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August 2010

 

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For The Love of Gardens

 





Weathervanes Add Height And Interest To Your Roof!

 

Weathervanes are the oldest weather instrument dating back to 48 BC in Greece. The Tower of the Winds built by the astronomer Andronicus in Athens honored the Greek sea god Triton. The figure depicted Triton with the head and torso of a man and the tail of a fish. The Gods Boreas, Aeolus, Hermes, and Mercury decorated the villas of the wealthy in Greece and pre-Christian Rome.  Scandinavian churches and Viking ships in the 9th century had bronze quadrant shapes surmounted by animals. These weather vanes can be seen even today in Sweden and Norway. In Europe in 9th Century AD the pope had decreed that every church show a cock on its dome or steeple, as a reminder of Jesus’ prophecy. The rooster was to serve to recall peter's betrayal of Christ. Weather cocks have topped church steeples for centuries, both in Europe and in America. In medieval times Lords and noblemen flew flags on top of their castles. The flags helped archers calculate the direction of the wind when defending the castle. The flags were replaced by metal structures. The Victorians in 19th century Europe added interesting motifs of mythical creatures and animals. As an aid to the European settlers in the New World weathervanes helped the farmers with their crops. President, George Washington, commissioned a weathervane for his home at Mount Vernon. The Peace Dove was to commemorate the end of the Revolutionary War. The first weathervane that could tell the direction from inside the house was in the home of Thomas Jefferson. A codfish weathervane was atop Paul Revere’s blacksmith shop.
 
 There is a rich history behind weathervanes. Today with the renewed interest in home and garden décor weathervanes have started to appear on top of homes, barns and church steeples. Today’s use of the weathervane is merely for architectural accents. There are three different types of weathervances, the silhouetter, swell bodies and full bodied.  The silhouette is a single sheet of sheet metal cut to represent an animal, a sailboat, a fish, almost anything. A swell bodied is similiar to the silhouette but molded to give a three dimensional effect. The full bodied weathervane is a realisitc sculpture.  The styles are endless, horses, tractors, nautical, roosters, celestial designs and trains to name a few. The compass points with N. S. E. W directional markers should be present. Copper and brass are the most commonly used material due to their excellent ability to be shaped and to withstand the weather.  Although tin, stainless steel, cast bronze and aluminum are also used.A good quality weathervane must be free swinging and accurately balanced. One half must be smaller in area than the other. The wind will push the vane around until the weathervane is parallel to the wind with the larger end downwind. This will allow the weathervane to show the direction the wind is blowing from.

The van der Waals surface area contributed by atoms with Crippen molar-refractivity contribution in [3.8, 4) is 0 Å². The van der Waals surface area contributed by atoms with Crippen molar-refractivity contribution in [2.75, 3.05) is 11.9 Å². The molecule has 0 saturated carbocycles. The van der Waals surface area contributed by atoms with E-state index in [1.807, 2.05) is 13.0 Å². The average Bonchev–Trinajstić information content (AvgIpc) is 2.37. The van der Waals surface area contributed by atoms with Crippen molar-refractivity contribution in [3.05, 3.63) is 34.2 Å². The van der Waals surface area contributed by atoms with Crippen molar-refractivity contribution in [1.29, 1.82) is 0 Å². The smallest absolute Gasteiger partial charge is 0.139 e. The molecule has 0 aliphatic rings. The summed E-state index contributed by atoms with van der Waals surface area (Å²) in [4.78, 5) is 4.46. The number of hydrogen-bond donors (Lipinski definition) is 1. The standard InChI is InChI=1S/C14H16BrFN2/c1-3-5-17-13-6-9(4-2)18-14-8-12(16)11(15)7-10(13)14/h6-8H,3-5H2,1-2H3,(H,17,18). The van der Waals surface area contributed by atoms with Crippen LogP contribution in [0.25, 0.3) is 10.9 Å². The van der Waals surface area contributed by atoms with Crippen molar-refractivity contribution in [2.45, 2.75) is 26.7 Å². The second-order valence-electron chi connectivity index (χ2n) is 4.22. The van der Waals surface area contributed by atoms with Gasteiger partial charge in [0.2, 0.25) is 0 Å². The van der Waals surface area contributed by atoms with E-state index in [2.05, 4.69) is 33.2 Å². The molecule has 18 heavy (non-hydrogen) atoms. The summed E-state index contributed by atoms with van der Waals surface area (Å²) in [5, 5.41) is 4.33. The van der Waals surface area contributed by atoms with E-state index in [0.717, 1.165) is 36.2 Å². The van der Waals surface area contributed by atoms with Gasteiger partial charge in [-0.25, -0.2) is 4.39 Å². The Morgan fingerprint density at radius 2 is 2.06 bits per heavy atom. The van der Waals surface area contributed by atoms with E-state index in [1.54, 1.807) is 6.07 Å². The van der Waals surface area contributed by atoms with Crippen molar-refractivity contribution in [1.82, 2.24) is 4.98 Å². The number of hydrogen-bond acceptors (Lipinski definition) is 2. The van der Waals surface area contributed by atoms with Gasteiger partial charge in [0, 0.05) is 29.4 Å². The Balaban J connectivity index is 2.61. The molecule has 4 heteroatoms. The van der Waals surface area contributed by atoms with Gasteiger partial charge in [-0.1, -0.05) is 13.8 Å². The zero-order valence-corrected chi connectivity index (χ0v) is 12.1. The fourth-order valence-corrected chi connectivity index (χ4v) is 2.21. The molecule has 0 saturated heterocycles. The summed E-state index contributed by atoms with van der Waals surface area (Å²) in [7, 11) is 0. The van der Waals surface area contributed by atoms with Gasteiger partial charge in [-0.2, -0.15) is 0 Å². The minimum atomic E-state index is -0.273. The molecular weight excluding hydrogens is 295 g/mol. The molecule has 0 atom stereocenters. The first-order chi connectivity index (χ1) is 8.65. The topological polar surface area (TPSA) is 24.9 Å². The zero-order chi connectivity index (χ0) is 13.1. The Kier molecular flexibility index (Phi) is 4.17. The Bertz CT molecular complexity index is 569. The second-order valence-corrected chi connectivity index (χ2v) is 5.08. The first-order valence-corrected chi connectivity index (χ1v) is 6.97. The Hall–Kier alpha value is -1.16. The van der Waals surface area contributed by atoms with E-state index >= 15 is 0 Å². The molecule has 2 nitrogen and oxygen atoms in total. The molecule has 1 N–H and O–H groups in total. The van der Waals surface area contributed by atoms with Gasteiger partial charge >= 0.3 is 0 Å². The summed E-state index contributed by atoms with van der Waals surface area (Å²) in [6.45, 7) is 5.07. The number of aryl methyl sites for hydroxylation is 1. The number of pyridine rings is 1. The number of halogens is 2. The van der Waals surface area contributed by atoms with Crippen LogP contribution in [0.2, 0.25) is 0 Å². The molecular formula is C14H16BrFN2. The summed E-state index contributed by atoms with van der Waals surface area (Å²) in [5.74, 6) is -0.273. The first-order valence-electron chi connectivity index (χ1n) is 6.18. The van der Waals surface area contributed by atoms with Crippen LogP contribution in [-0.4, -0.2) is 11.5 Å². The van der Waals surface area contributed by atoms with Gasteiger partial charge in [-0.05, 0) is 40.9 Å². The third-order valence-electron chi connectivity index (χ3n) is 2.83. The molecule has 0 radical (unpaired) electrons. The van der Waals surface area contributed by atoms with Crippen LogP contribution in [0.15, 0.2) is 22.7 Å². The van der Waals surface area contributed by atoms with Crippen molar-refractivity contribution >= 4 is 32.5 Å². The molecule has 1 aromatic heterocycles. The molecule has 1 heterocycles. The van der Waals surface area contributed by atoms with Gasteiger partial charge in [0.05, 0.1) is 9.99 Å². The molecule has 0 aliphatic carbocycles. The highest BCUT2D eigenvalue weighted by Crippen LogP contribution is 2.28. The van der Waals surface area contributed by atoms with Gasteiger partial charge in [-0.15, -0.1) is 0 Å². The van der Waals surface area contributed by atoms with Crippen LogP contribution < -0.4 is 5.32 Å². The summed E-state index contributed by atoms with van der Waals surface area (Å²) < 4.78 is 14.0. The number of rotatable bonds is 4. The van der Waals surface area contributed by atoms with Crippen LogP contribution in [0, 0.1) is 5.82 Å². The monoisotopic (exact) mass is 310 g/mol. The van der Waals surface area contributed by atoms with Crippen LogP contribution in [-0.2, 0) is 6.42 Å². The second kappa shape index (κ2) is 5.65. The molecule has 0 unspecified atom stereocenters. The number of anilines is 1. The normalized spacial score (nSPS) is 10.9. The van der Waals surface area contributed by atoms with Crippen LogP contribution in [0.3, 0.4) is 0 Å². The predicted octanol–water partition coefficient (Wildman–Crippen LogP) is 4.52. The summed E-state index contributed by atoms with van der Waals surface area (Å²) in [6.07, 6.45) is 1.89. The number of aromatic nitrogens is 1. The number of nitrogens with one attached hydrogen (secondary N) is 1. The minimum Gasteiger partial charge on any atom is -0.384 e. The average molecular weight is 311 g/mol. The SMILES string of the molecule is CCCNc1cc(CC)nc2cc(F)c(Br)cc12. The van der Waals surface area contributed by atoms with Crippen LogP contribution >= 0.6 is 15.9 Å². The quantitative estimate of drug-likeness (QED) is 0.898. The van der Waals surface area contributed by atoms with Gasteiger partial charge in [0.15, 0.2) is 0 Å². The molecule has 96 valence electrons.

If you plan to install a weathervane on your roof it is important to install the correct size. Rooftoop weathervanes range in size from 24 to 48 inches in height. When being installed on a single family home a 32-46 inch will do best. The largest weathervanes of 48 inches look best on a large barn or multiple story home.  The 24-30 inch look best on gazebos or utility sheds. Weathervanes must be mounted far enough away from trees or neighboring buildings so there is no interference with the wind's direction. They should be installed at the highest point on a building's roof.
With a proper knowledge of the wind's direction, people throughout the centuries were able to predict the weather based on experience and knowledge of surrounding climates. For example, if they were located in a place where the north was cold, the south was warm, the west was wet, and the east dry, then they'd know to expect the related weather conditions when the wind came from those areas. In the case of farmers, they knew how to orient their fields and crops so the wind was more helpful at pollinating than it was destructive by blowing against rows perpendicularly. If winds were too strong from one way, then they knew to plant trees as wind blocks.
So while the workings of a weather vane helps provide nothing more than guess work on the weather and the directions the wind blows, at least it serves as a way of knowing.

 






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